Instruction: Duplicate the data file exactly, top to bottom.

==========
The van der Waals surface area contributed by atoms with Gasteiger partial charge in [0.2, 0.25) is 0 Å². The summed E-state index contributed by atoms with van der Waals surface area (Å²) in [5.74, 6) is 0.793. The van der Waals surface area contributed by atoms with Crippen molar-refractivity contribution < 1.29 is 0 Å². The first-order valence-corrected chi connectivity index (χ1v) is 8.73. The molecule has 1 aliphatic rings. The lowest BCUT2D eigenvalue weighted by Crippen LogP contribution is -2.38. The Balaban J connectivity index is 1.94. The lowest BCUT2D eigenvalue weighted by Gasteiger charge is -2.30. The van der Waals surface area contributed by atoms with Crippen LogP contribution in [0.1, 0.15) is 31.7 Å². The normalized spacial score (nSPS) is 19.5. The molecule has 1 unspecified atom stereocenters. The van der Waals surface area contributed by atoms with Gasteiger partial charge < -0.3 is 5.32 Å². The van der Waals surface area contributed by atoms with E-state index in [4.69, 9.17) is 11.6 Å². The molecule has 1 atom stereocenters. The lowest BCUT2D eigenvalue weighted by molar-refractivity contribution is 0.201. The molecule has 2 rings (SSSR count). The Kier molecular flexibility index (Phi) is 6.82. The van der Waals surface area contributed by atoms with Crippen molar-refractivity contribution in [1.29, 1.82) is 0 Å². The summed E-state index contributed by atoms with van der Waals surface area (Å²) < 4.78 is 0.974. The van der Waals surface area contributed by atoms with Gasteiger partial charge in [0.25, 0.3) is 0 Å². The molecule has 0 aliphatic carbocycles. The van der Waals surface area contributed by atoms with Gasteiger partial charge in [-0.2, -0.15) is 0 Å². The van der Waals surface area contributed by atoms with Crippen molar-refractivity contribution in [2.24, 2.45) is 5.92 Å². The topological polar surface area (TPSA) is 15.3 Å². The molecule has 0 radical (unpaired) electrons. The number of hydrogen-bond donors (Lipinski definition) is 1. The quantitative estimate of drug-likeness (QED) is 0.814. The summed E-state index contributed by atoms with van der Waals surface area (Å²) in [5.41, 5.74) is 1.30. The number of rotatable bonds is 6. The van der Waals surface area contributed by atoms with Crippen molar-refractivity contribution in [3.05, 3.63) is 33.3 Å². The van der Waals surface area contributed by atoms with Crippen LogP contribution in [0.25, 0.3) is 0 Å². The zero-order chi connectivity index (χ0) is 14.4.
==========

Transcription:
The van der Waals surface area contributed by atoms with Gasteiger partial charge in [0.2, 0.25) is 0 Å². The summed E-state index contributed by atoms with van der Waals surface area (Å²) in [5.74, 6) is 0.793. The van der Waals surface area contributed by atoms with Crippen molar-refractivity contribution < 1.29 is 0 Å². The first-order valence-corrected chi connectivity index (χ1v) is 8.73. The molecule has 1 aliphatic rings. The lowest BCUT2D eigenvalue weighted by Crippen LogP contribution is -2.38. The Balaban J connectivity index is 1.94. The lowest BCUT2D eigenvalue weighted by Gasteiger charge is -2.30. The van der Waals surface area contributed by atoms with Crippen LogP contribution in [0.1, 0.15) is 31.7 Å². The normalized spacial score (nSPS) is 19.5. The molecule has 1 unspecified atom stereocenters. The van der Waals surface area contributed by atoms with Gasteiger partial charge < -0.3 is 5.32 Å². The van der Waals surface area contributed by atoms with E-state index in [4.69, 9.17) is 11.6 Å². The molecule has 1 atom stereocenters. The lowest BCUT2D eigenvalue weighted by molar-refractivity contribution is 0.201. The molecule has 2 rings (SSSR count). The Kier molecular flexibility index (Phi) is 6.82. The van der Waals surface area contributed by atoms with Crippen molar-refractivity contribution in [1.29, 1.82) is 0 Å². The summed E-state index contributed by atoms with van der Waals surface area (Å²) < 4.78 is 0.974. The van der Waals surface area contributed by atoms with Gasteiger partial charge in [0.25, 0.3) is 0 Å². The molecule has 0 aliphatic carbocycles. The van der Waals surface area contributed by atoms with Gasteiger partial charge in [-0.2, -0.15) is 0 Å². The van der Waals surface area contributed by atoms with Crippen molar-refractivity contribution in [2.24, 2.45) is 5.92 Å². The topological polar surface area (TPSA) is 15.3 Å². The molecule has 0 radical (unpaired) electrons. The number of hydrogen-bond donors (Lipinski definition) is 1. The quantitative estimate of drug-likeness (QED) is 0.814. The summed E-state index contributed by atoms with van der Waals surface area (Å²) in [5.41, 5.74) is 1.30. The number of rotatable bonds is 6. The van der Waals surface area contributed by atoms with Crippen molar-refractivity contribution in [3.05, 3.63) is 33.3 Å². The van der Waals surface area contributed by atoms with Crippen LogP contribution in [0.25, 0.3) is 0 Å². The zero-order chi connectivity index (χ0) is 14.4.